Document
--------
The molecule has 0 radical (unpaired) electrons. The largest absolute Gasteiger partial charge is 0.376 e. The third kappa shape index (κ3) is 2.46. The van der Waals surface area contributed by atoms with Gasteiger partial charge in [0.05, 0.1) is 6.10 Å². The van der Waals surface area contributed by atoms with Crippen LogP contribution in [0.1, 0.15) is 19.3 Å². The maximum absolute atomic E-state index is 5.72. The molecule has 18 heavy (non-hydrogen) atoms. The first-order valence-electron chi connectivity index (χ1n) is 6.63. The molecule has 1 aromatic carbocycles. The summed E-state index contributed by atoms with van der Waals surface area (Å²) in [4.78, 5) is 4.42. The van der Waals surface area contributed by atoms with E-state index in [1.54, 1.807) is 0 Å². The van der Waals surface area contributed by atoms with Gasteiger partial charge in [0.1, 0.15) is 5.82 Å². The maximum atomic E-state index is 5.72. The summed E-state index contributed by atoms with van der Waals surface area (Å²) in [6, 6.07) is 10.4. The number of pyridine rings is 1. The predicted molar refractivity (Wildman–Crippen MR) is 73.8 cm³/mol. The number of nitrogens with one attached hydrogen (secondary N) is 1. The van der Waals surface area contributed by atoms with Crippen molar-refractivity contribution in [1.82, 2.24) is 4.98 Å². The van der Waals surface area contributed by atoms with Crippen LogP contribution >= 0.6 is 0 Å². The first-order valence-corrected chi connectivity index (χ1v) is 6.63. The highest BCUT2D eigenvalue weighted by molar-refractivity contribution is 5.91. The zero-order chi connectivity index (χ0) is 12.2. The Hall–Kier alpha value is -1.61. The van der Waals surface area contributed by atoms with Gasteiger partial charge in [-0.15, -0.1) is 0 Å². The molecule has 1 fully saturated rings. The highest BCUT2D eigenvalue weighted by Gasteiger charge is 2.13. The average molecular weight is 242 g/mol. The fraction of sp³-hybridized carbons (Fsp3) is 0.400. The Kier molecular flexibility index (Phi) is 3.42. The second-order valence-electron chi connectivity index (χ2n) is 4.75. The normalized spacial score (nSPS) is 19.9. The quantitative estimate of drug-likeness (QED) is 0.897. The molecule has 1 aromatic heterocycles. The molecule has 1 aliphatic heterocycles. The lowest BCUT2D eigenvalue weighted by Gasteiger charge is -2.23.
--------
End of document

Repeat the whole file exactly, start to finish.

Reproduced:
The molecule has 0 radical (unpaired) electrons. The largest absolute Gasteiger partial charge is 0.376 e. The third kappa shape index (κ3) is 2.46. The van der Waals surface area contributed by atoms with Gasteiger partial charge in [0.05, 0.1) is 6.10 Å². The van der Waals surface area contributed by atoms with Crippen LogP contribution in [0.1, 0.15) is 19.3 Å². The maximum absolute atomic E-state index is 5.72. The molecule has 18 heavy (non-hydrogen) atoms. The first-order valence-electron chi connectivity index (χ1n) is 6.63. The molecule has 1 aromatic carbocycles. The summed E-state index contributed by atoms with van der Waals surface area (Å²) in [4.78, 5) is 4.42. The van der Waals surface area contributed by atoms with E-state index in [1.54, 1.807) is 0 Å². The van der Waals surface area contributed by atoms with Gasteiger partial charge in [0.1, 0.15) is 5.82 Å². The maximum atomic E-state index is 5.72. The summed E-state index contributed by atoms with van der Waals surface area (Å²) in [6, 6.07) is 10.4. The number of pyridine rings is 1. The predicted molar refractivity (Wildman–Crippen MR) is 73.8 cm³/mol. The number of nitrogens with one attached hydrogen (secondary N) is 1. The van der Waals surface area contributed by atoms with Crippen molar-refractivity contribution in [1.82, 2.24) is 4.98 Å². The van der Waals surface area contributed by atoms with Crippen LogP contribution >= 0.6 is 0 Å². The first-order valence-corrected chi connectivity index (χ1v) is 6.63. The highest BCUT2D eigenvalue weighted by molar-refractivity contribution is 5.91. The zero-order chi connectivity index (χ0) is 12.2. The Hall–Kier alpha value is -1.61. The van der Waals surface area contributed by atoms with Gasteiger partial charge in [-0.15, -0.1) is 0 Å². The molecule has 1 fully saturated rings. The highest BCUT2D eigenvalue weighted by Gasteiger charge is 2.13. The average molecular weight is 242 g/mol. The fraction of sp³-hybridized carbons (Fsp3) is 0.400. The Kier molecular flexibility index (Phi) is 3.42. The second-order valence-electron chi connectivity index (χ2n) is 4.75. The normalized spacial score (nSPS) is 19.9. The quantitative estimate of drug-likeness (QED) is 0.897. The molecule has 1 aromatic heterocycles. The molecule has 1 aliphatic heterocycles. The lowest BCUT2D eigenvalue weighted by Gasteiger charge is -2.23.